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Eur Heart J. 2006 Apr;27(7):832-8. Epub 2006 Feb 7.

Myocardial stiffness is an important determinant of the plasma brain natriuretic peptide concentration in patients with both diastolic and systolic heart failure.

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  • 1Division of Cardiovascular and Respiratory Medicine, Department of Internal Medicine, Kobe University, Graduate School of Medicine, Chuo-ku, Japan.



Plasma brain natriuretic peptide (BNP) concentration increases in proportion to heart failure (HF) severity. Although plasma BNP decreases to a certain level by optimal treatment, there is significant heterogeneity in the baseline value among individuals. The underlying mechanism of the steady-state plasma BNP levels remains still controversial. We investigated the hypothesis that myocardial stiffness (K(m)) is a major determinant of the plasma BNP level.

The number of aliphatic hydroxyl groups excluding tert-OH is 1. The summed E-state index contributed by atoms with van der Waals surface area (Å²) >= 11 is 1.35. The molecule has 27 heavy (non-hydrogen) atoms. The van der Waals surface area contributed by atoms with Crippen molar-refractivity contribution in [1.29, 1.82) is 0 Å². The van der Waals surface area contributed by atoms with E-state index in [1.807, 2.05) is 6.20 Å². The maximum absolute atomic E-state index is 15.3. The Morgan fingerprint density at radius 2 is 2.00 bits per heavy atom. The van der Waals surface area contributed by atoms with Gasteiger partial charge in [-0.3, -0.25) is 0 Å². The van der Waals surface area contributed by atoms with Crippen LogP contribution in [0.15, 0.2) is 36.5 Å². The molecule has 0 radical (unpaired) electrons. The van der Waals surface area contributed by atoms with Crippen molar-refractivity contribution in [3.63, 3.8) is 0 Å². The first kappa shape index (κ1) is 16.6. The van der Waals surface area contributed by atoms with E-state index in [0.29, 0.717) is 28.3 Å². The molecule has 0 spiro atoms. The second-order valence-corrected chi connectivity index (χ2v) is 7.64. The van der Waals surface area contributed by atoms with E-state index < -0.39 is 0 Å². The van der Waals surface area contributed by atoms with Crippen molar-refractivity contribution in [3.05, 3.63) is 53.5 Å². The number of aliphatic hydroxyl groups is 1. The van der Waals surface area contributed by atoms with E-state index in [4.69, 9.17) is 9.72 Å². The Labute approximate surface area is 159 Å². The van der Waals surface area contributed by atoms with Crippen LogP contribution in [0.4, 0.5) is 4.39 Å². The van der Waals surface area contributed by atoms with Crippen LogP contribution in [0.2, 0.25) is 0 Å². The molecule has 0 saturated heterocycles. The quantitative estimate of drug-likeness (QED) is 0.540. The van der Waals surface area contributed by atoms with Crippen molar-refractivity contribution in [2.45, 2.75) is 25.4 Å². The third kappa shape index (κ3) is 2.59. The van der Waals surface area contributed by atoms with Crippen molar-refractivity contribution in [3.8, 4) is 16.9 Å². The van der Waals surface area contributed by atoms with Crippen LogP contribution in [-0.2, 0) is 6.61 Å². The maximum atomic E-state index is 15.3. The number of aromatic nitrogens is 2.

In 19 patients with diastolic HF [DHF; left ventricular ejection fraction (LVEF) > or =4 5%], 18 with systolic HF (SHF; LVEF < 45%), and 12 controls, left ventricular (LV) performance variables and the results of the stress-strain analyses were obtained by the combined simultaneous measurement of echocardiographic and haemodynamic data, and compared with the plasma BNP level. In DHF, a significant correlation was observed between plasma BNP and fractional shortening (P = 0.010), pulmonary capillary wedge pressure (P = 0.030), end-diastolic pressure (P = 0.006), time constant of the LV isovolumic-pressure decline (P = 0.049), end-diastolic stress (P = 0.012), and K(m) (P = 0.004), respectively. In SHF, a significant correlation was observed between plasma BNP and end-diastolic stress (P = 0.036), chamber stiffness (P = 0.048), and K(m) (P = 0.003), respectively.


In stable conditions, K(m) may be the most important determinant of the plasma BNP production in patients with both DHF and SHF.

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